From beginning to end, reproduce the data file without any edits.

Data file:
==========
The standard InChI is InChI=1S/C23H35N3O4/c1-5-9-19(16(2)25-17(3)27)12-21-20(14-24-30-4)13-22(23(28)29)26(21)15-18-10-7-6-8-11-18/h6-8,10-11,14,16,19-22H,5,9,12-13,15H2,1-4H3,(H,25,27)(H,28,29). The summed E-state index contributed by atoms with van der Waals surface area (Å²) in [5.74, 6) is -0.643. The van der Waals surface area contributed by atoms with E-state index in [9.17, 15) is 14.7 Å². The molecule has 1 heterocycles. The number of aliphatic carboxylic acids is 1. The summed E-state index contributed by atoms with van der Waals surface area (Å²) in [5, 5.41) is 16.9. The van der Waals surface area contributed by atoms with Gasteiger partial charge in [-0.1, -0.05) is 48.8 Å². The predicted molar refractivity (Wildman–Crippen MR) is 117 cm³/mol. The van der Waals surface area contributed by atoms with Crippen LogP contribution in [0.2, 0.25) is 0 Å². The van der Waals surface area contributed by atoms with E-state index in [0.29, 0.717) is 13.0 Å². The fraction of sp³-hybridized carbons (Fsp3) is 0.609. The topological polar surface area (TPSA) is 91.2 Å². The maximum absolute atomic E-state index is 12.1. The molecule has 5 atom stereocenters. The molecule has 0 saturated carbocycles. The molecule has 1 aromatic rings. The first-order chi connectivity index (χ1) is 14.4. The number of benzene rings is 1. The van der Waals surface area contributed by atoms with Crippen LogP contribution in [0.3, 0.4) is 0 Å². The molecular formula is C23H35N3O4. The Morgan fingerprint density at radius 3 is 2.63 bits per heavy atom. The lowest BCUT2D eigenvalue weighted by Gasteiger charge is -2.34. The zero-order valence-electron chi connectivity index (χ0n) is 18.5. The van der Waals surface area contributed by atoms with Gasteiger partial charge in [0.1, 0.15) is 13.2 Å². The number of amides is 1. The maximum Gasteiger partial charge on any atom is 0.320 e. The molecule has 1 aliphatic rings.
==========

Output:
The standard InChI is InChI=1S/C23H35N3O4/c1-5-9-19(16(2)25-17(3)27)12-21-20(14-24-30-4)13-22(23(28)29)26(21)15-18-10-7-6-8-11-18/h6-8,10-11,14,16,19-22H,5,9,12-13,15H2,1-4H3,(H,25,27)(H,28,29). The summed E-state index contributed by atoms with van der Waals surface area (Å²) in [5.74, 6) is -0.643. The van der Waals surface area contributed by atoms with E-state index in [9.17, 15) is 14.7 Å². The molecule has 1 heterocycles. The number of aliphatic carboxylic acids is 1. The summed E-state index contributed by atoms with van der Waals surface area (Å²) in [5, 5.41) is 16.9. The van der Waals surface area contributed by atoms with Gasteiger partial charge in [-0.1, -0.05) is 48.8 Å². The predicted molar refractivity (Wildman–Crippen MR) is 117 cm³/mol. The van der Waals surface area contributed by atoms with Crippen LogP contribution in [0.2, 0.25) is 0 Å². The van der Waals surface area contributed by atoms with E-state index in [0.29, 0.717) is 13.0 Å². The fraction of sp³-hybridized carbons (Fsp3) is 0.609. The topological polar surface area (TPSA) is 91.2 Å². The maximum absolute atomic E-state index is 12.1. The molecule has 5 atom stereocenters. The molecule has 0 saturated carbocycles. The molecule has 1 aromatic rings. The first-order chi connectivity index (χ1) is 14.4. The number of benzene rings is 1. The van der Waals surface area contributed by atoms with Crippen LogP contribution in [0.3, 0.4) is 0 Å². The molecular formula is C23H35N3O4. The Morgan fingerprint density at radius 3 is 2.63 bits per heavy atom. The lowest BCUT2D eigenvalue weighted by Gasteiger charge is -2.34. The zero-order valence-electron chi connectivity index (χ0n) is 18.5. The van der Waals surface area contributed by atoms with Gasteiger partial charge in [0.1, 0.15) is 13.2 Å². The number of amides is 1. The maximum Gasteiger partial charge on any atom is 0.320 e. The molecule has 1 aliphatic rings.